London will see the introduction of the world’s first ultra-low emission zone (ULEZ) this week, as officials in the capital seek to slash the city’s toxic levels of air pollution

Vehicles which do not meet European emissions standards and enter the zone which will be subject to a £12.50, a charge which will apply 24 hours a day, for every day of the year.

They will also have to pay the £11.50 congestion charge, which applies between 7am and 6pm on weekdays.


Vehicles which meet the European emissions standards will not be penalised but these are likely to be newer models.

Transport for London (TfL) said the charge will be enforced “on the declared emissions of the vehicle rather than the age”.

But a TfL spokesperson added that petrol cars which meet ULEZ standards will generally be those registered with the DVLA after 2005, while diesel cars will have been registered after September 2015.

The ULEZ  will expand to an inner London area bounded by the North and South Circular roads from 25 October 2021.

If a driver fails to pay the charge within a fortnight, they will be fined £160. The fine will be halved if paid within two weeks of being issued.

Sadiq Khan, the mayor of London, described air pollution in the city as “a shameful health crisis, and an issue of social justice”.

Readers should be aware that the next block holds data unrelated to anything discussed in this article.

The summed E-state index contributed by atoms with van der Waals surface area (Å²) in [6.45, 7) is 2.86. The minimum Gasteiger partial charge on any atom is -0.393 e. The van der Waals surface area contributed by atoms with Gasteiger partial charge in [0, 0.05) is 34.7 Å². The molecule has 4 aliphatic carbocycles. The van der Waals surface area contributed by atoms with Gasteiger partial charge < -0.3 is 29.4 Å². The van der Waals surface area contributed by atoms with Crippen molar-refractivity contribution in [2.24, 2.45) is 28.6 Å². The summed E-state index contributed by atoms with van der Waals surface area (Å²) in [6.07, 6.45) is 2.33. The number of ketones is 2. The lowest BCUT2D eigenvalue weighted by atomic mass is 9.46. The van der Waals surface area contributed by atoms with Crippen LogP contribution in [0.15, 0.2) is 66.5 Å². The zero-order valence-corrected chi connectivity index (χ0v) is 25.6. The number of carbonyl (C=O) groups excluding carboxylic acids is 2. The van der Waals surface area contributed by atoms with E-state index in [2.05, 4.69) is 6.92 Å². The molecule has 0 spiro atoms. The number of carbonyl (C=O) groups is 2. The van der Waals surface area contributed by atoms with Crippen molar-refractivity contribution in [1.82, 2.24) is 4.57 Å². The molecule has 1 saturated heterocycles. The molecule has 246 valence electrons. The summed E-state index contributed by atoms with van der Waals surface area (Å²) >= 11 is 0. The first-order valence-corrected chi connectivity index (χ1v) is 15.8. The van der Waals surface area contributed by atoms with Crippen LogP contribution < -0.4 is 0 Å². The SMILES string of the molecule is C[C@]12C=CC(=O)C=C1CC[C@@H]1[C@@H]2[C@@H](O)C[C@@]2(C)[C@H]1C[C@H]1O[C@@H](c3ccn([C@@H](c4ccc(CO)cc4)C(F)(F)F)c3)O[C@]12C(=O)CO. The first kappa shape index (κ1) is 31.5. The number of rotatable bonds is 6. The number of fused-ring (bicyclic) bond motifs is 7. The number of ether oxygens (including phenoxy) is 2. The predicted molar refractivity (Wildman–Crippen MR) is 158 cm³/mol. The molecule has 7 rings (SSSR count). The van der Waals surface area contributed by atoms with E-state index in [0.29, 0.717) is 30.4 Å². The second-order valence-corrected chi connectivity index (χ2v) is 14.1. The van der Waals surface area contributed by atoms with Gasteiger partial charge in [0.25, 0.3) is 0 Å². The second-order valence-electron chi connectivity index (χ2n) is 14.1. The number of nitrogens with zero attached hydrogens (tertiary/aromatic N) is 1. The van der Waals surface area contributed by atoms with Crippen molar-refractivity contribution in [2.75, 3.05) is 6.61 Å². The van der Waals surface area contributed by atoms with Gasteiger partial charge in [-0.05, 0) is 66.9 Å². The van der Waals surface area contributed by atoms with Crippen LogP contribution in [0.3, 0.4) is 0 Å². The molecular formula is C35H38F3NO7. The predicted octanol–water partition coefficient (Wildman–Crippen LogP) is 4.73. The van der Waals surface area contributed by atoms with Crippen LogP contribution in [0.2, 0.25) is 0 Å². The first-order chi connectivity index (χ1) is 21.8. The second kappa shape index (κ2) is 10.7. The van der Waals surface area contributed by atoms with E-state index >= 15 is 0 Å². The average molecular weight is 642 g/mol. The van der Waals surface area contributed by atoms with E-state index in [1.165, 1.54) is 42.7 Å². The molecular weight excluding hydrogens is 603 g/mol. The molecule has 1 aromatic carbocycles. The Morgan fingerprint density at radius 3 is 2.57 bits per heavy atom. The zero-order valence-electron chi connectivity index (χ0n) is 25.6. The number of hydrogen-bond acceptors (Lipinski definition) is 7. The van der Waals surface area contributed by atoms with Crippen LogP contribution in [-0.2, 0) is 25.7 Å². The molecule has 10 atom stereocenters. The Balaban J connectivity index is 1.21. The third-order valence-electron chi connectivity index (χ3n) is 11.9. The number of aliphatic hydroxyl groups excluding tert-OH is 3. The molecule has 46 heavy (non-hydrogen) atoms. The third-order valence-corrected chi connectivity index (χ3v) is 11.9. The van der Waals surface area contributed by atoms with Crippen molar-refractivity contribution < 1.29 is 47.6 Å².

“Air pollution has the biggest impact on the poorest Londoners who own the fewest cars,” Mr Khan said.

It is thought that the zone will cover around 40,000 cars a day, as well as 19,000 vans, 2,000 HGVs and 700 coaches.​ 


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Drivers of heavier load vehicles, such as buses and lorries, which do not meet European standards face a £100 daily charge under the new rules.

Some modes of transport, including black cabs, private hire vehicle, will be exempt from the charge.

Residents in central London and drivers registered with a “disabled” or “disabled passenger vehicles” tax class will also be exempt from the charge until 2021 and 2025 respectively.

The ULEZ was announced in 2014 by former London mayor Boris Johnson. It was later brought forward from 2020 to 2019 by Sadiq Khan.

However, there has been some concern the charge will hit poorer drivers especially hard.

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